On October 9, 2019, the Centers for Medicare & Medicaid Services (CMS) issued a proposed rule to modernize and clarify the regulations that interpret the Medicare physician self-referral law (often called the “Stark Law”), which has not been significantly updated since it was enacted in 1989. As CMS tries to reconstruct the healthcare field, it is imperative for compliance programs to prepare for the changes in regulations to come. The following discussion provides a brief overview of the proposed changes but is not an exhaustive list of all rulemakings related to the physician self-referral law.
In August, the U.S. Department of Health and Human Services (“HHS”) Office of Inspector General (“OIG”) made an additional focus in its Work Plan for the oversight of nursing facility staffing levels. These changes were made in the light of backlash from a July 2018 news article which reported that nearly 1,400 nursing homes had fewer qualified staff on duty than they were required or failed altogether to provide reliable staffing information to the Centers for Medicare and Medicaid Services (“CMS”).
In the graphic novel and film “The Watchmen,” there is a reoccurring phrase: “Who watches the watchmen?” In context, it’s an indictment of the comic book world’s broken justice system. However, in a compliance context, the concept can be just as important. In a recent discussion with a hospital system’s compliance officer, he raised the point that a company’s compliance department is seen as the ultimate authority and expertise in laws and regulations, monitoring compliance and noncompliance, and implementing corrective and disciplinary actions. Yet while many compliance professionals may assume that their actions are always compliant, who oversees those who are overseeing systems and organizations? Who ensures that compliance is compliant?
After years in an opioid crisis, the United States now faces an opioid epidemic that has left the government and public desperate for relief and a workable solution. A group of senators hopes to be part of the solution with the introduction of a bipartisan bill that aims to better enable the DEA to establish opioid quotas. Despite already-present struggles to effectively manage its quota system and policies, the DEA would be given significantly more responsibility under this bill. Drug manufacturers, directly responsible for following DEA, FDA, and OIG regulations to hopefully resolve the epidemic, will need to grow their compliance efforts and create responsive solutions to remain both profitable and compliant.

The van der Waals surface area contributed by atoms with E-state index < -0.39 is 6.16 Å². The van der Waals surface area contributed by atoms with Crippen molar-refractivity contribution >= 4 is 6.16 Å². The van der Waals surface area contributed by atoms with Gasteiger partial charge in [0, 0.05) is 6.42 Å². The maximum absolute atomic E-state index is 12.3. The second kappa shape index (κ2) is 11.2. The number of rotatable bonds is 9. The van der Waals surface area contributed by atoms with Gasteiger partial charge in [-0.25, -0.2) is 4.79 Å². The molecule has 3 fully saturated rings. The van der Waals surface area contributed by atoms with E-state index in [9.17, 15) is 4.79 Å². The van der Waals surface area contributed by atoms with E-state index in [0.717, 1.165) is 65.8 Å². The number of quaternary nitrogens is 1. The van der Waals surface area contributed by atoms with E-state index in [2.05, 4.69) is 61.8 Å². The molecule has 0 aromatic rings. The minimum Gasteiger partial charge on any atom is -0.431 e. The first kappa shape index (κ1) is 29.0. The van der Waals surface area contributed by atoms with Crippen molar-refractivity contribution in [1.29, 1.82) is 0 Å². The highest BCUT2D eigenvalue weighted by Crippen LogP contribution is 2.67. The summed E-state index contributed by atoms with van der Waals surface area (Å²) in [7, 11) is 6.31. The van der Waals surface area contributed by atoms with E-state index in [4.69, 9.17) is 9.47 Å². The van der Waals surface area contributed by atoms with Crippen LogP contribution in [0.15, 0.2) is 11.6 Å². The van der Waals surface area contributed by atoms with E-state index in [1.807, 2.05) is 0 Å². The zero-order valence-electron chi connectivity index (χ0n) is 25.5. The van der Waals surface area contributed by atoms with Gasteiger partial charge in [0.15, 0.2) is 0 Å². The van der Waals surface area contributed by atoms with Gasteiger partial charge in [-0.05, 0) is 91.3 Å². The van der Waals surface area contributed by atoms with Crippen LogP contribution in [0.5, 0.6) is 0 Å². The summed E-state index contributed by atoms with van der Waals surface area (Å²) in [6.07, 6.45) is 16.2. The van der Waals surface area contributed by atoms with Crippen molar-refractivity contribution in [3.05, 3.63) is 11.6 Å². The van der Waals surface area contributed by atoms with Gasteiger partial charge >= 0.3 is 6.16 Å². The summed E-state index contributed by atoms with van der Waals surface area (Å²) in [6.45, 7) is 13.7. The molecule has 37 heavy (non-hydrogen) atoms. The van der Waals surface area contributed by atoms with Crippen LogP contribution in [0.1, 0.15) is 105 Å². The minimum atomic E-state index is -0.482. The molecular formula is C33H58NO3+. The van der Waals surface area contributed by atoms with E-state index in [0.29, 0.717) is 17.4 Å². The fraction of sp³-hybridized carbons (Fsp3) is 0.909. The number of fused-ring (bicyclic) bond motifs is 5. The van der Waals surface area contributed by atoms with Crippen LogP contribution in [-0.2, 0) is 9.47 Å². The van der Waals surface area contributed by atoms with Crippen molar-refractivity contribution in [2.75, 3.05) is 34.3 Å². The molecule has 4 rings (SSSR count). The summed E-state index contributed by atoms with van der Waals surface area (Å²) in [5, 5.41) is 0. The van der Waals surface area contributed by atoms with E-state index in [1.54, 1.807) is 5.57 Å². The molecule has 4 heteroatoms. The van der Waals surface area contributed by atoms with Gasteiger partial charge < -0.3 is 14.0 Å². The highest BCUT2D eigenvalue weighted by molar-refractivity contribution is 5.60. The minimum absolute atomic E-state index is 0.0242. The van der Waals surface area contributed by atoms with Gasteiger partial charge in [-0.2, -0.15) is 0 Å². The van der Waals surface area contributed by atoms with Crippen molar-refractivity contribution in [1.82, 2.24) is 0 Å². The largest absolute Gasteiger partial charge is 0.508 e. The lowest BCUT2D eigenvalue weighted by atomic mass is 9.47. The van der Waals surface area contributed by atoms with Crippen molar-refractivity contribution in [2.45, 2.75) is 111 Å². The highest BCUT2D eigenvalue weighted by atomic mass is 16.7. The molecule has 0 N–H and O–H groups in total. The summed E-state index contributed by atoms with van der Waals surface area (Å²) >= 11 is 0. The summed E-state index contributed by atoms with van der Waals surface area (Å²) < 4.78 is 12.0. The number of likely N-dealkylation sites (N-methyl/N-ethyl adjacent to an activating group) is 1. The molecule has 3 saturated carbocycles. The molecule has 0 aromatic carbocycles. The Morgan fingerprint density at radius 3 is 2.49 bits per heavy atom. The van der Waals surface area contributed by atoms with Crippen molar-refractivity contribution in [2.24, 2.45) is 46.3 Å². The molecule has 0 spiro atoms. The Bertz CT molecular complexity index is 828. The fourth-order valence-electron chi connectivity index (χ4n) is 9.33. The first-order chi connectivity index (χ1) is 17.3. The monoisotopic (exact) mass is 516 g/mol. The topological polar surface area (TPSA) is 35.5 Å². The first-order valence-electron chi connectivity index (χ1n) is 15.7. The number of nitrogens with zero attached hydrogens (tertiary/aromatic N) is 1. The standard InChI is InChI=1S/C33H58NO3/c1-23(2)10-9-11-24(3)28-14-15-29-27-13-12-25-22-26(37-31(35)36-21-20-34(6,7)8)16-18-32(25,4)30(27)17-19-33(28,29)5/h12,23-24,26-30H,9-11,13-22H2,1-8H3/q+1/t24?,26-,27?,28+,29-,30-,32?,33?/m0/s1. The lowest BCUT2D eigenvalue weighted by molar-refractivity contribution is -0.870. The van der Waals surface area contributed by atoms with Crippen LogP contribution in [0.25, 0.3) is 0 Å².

Landlords have a duty to know the laws applicable to their properties, in all matters great and small. While security deposits may seem on the “smaller” end of a landlord’s duties, he or she must remain compliant with all state and local municipal laws—even when handling security deposits. Whether a large or small residential unit landlord in the City of Chicago, a violation of the state and municipal security deposit laws can have a catastrophic domino effect, resulting in lost revenue, penalties, and lawsuits. In fact, some landlords have had to shell out six-figure settlements and file for bankruptcy as a result of violating the laws surrounding security deposits.
In the eyes of underinsured or uninsured patients, Patient Assistance Programs (PAPs) offer access to otherwise unaffordable medications. However, there are questions being raised whether PAPs are being abused by manufacturers as an inappropriate inducement. The government is increasing its inquiries into PAPs and is beginning to take more investigative action. PAPs are often funded by charitable donations from companies who benefit from the PAP paying for co-insurance for the very drugs the company manufactures. It is essential for companies seeking to develop or maintain charitable donations to remain compliant with existing regulations, but also be aware of forthcoming regulations as a result of present actions.
This summer I had the opportunity to intern with the Office of Inspector General for the U.S. Department of Health and Human Services (OIG) in Washington, DC. I thoroughly enjoyed my time with OIG, and I learned a great deal about health care fraud, waste, and abuse. In spending my summer with OIG, I had a glimpse into the powerful regulatory bodies that protect the health care market from abuse. As I move forward with my career in regulatory work, I will take with me the invaluable experiences and skills from my internship.
Ryan Meade Editor-in-Chief Director of Regulatory Compliance Studies at Loyola University Chicago School of Law A recent commentary from the U.S. Department of Health & Human Services’ Office of Inspector General (HHS-OIG) indicates it will not consider the existence of an effective compliance program as a positive factor in resolving civil non-compliance but it …